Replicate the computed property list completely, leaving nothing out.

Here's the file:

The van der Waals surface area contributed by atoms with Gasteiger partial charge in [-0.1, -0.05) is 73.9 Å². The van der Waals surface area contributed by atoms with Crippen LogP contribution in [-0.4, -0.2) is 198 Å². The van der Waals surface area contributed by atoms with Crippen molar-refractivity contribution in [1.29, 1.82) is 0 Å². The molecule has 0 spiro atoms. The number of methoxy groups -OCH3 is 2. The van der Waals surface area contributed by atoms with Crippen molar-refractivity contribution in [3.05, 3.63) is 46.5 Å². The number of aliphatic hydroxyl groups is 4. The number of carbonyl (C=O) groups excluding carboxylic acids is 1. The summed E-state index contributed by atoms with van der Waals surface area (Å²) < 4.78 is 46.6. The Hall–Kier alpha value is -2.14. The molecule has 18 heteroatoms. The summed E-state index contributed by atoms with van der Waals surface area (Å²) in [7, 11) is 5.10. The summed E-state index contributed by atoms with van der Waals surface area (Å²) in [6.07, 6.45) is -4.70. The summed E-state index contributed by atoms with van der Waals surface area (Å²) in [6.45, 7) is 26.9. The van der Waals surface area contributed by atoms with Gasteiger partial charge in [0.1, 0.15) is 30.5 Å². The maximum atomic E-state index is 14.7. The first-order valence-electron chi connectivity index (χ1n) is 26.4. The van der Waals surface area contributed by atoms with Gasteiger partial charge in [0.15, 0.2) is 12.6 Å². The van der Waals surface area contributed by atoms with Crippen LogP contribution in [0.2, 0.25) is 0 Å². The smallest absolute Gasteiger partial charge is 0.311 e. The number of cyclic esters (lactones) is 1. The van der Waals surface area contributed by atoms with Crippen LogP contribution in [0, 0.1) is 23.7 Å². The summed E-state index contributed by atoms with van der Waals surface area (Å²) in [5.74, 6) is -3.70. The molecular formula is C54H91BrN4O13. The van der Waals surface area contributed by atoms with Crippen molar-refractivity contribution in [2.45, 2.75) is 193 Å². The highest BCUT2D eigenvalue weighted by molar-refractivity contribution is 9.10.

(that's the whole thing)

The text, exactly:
The van der Waals surface area contributed by atoms with Gasteiger partial charge in [-0.1, -0.05) is 73.9 Å². The van der Waals surface area contributed by atoms with Crippen LogP contribution in [-0.4, -0.2) is 198 Å². The van der Waals surface area contributed by atoms with Crippen molar-refractivity contribution in [1.29, 1.82) is 0 Å². The molecule has 0 spiro atoms. The number of methoxy groups -OCH3 is 2. The van der Waals surface area contributed by atoms with Crippen molar-refractivity contribution in [3.05, 3.63) is 46.5 Å². The number of aliphatic hydroxyl groups is 4. The number of carbonyl (C=O) groups excluding carboxylic acids is 1. The summed E-state index contributed by atoms with van der Waals surface area (Å²) < 4.78 is 46.6. The Hall–Kier alpha value is -2.14. The molecule has 18 heteroatoms. The summed E-state index contributed by atoms with van der Waals surface area (Å²) in [7, 11) is 5.10. The summed E-state index contributed by atoms with van der Waals surface area (Å²) in [6.07, 6.45) is -4.70. The summed E-state index contributed by atoms with van der Waals surface area (Å²) in [6.45, 7) is 26.9. The van der Waals surface area contributed by atoms with Gasteiger partial charge in [0.1, 0.15) is 30.5 Å². The maximum atomic E-state index is 14.7. The first-order valence-electron chi connectivity index (χ1n) is 26.4. The van der Waals surface area contributed by atoms with Gasteiger partial charge in [0.15, 0.2) is 12.6 Å². The van der Waals surface area contributed by atoms with Crippen LogP contribution in [0.2, 0.25) is 0 Å². The smallest absolute Gasteiger partial charge is 0.311 e. The number of cyclic esters (lactones) is 1. The van der Waals surface area contributed by atoms with Crippen LogP contribution in [0, 0.1) is 23.7 Å². The summed E-state index contributed by atoms with van der Waals surface area (Å²) in [5.74, 6) is -3.70. The molecular formula is C54H91BrN4O13. The van der Waals surface area contributed by atoms with Crippen molar-refractivity contribution in [2.45, 2.75) is 193 Å². The highest BCUT2D eigenvalue weighted by molar-refractivity contribution is 9.10.